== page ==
By arbitrarily foreclosing relatively safe social and recreational options, politicians encourage defiance, resentment, and riskier substitutes.
by Jacob Sullum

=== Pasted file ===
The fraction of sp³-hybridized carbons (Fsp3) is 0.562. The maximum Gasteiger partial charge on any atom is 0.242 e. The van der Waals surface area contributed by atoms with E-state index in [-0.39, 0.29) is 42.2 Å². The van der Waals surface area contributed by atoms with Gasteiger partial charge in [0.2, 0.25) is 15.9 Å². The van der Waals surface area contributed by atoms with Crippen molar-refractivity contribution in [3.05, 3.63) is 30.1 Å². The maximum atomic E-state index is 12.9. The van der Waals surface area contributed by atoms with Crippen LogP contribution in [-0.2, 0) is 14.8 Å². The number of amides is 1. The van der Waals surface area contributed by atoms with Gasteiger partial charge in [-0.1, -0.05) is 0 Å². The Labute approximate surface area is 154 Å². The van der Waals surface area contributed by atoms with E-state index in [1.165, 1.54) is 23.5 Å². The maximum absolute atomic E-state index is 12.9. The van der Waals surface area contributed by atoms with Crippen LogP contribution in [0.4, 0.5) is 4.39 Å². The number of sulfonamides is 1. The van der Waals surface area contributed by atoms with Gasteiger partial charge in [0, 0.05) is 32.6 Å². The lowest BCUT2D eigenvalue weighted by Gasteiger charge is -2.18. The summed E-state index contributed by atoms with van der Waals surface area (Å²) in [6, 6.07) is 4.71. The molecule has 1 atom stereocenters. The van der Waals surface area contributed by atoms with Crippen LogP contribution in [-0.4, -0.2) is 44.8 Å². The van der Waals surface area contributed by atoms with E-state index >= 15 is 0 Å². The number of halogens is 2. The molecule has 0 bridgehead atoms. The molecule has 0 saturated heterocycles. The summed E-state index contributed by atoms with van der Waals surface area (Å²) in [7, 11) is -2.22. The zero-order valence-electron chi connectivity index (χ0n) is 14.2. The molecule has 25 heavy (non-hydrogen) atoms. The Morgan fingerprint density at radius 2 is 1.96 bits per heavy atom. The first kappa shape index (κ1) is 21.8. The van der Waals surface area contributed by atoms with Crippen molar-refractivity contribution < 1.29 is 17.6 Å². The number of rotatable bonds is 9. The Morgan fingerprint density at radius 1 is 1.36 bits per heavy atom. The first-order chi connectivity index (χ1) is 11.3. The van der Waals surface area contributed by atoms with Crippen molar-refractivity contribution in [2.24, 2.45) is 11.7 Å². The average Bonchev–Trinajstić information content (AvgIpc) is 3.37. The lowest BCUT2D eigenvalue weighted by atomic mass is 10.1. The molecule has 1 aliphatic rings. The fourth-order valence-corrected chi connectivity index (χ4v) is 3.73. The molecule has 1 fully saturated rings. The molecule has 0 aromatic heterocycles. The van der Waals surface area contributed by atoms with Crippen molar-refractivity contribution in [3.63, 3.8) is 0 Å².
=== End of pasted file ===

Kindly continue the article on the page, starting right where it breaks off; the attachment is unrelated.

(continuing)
Nearly a year into the COVID-19 pandemic, many questions about the virus that causes the disease, including the infection fatality rate, the significance of mutations, and the efficacy of lockdowns, remain controversial. But epidemiologists and public health specialists have reached a consensus on at least one point: The risk of virus transmission is much lower in outdoor settings than it is indoors, especially when the latter spaces are poorly ventilated, crowded, and occupied by people who are expelling a lot of respiratory droplets by talking, singing, coughing, or sneezing. Yet some state and local governments have responded to the ongoing surge in newly identified infections by imposing irrational restrictions on outdoor activities that are bound to test the patience of Americans as they try to “hang in there” until vaccines are widely available.